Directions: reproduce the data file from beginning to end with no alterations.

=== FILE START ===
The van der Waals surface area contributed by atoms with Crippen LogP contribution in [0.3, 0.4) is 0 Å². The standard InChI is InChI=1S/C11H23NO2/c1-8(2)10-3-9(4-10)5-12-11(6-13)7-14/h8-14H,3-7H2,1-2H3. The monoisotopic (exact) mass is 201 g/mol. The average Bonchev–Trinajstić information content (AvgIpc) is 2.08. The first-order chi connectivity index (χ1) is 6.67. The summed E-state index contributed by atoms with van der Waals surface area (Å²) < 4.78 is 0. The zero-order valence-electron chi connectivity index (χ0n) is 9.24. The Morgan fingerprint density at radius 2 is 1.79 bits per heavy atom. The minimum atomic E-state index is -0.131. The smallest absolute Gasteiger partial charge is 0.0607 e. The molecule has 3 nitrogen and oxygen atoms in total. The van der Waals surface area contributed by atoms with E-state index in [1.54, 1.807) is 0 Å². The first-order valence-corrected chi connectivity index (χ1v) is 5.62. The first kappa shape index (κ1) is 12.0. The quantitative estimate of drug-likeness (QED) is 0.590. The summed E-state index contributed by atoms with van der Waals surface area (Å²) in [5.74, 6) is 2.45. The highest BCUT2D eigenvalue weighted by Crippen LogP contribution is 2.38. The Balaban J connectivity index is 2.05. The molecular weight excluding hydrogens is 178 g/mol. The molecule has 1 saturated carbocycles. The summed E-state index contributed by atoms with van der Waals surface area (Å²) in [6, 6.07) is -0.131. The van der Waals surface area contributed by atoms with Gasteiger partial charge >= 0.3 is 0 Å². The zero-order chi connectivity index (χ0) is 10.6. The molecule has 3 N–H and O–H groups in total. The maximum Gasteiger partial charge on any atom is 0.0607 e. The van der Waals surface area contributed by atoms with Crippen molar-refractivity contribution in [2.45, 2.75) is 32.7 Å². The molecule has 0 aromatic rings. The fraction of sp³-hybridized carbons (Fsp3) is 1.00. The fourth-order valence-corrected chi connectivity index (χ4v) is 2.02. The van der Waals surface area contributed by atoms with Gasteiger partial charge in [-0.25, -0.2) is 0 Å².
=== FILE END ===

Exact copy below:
The van der Waals surface area contributed by atoms with Crippen LogP contribution in [0.3, 0.4) is 0 Å². The standard InChI is InChI=1S/C11H23NO2/c1-8(2)10-3-9(4-10)5-12-11(6-13)7-14/h8-14H,3-7H2,1-2H3. The monoisotopic (exact) mass is 201 g/mol. The average Bonchev–Trinajstić information content (AvgIpc) is 2.08. The first-order chi connectivity index (χ1) is 6.67. The summed E-state index contributed by atoms with van der Waals surface area (Å²) < 4.78 is 0. The zero-order valence-electron chi connectivity index (χ0n) is 9.24. The Morgan fingerprint density at radius 2 is 1.79 bits per heavy atom. The minimum atomic E-state index is -0.131. The smallest absolute Gasteiger partial charge is 0.0607 e. The molecule has 3 nitrogen and oxygen atoms in total. The van der Waals surface area contributed by atoms with E-state index in [1.54, 1.807) is 0 Å². The first-order valence-corrected chi connectivity index (χ1v) is 5.62. The first kappa shape index (κ1) is 12.0. The quantitative estimate of drug-likeness (QED) is 0.590. The summed E-state index contributed by atoms with van der Waals surface area (Å²) in [5.74, 6) is 2.45. The highest BCUT2D eigenvalue weighted by Crippen LogP contribution is 2.38. The Balaban J connectivity index is 2.05. The molecular weight excluding hydrogens is 178 g/mol. The molecule has 1 saturated carbocycles. The summed E-state index contributed by atoms with van der Waals surface area (Å²) in [6, 6.07) is -0.131. The van der Waals surface area contributed by atoms with Gasteiger partial charge >= 0.3 is 0 Å². The zero-order chi connectivity index (χ0) is 10.6. The molecule has 3 N–H and O–H groups in total. The maximum Gasteiger partial charge on any atom is 0.0607 e. The van der Waals surface area contributed by atoms with Crippen molar-refractivity contribution in [2.45, 2.75) is 32.7 Å². The molecule has 0 aromatic rings. The fraction of sp³-hybridized carbons (Fsp3) is 1.00. The fourth-order valence-corrected chi connectivity index (χ4v) is 2.02. The van der Waals surface area contributed by atoms with Gasteiger partial charge in [-0.25, -0.2) is 0 Å².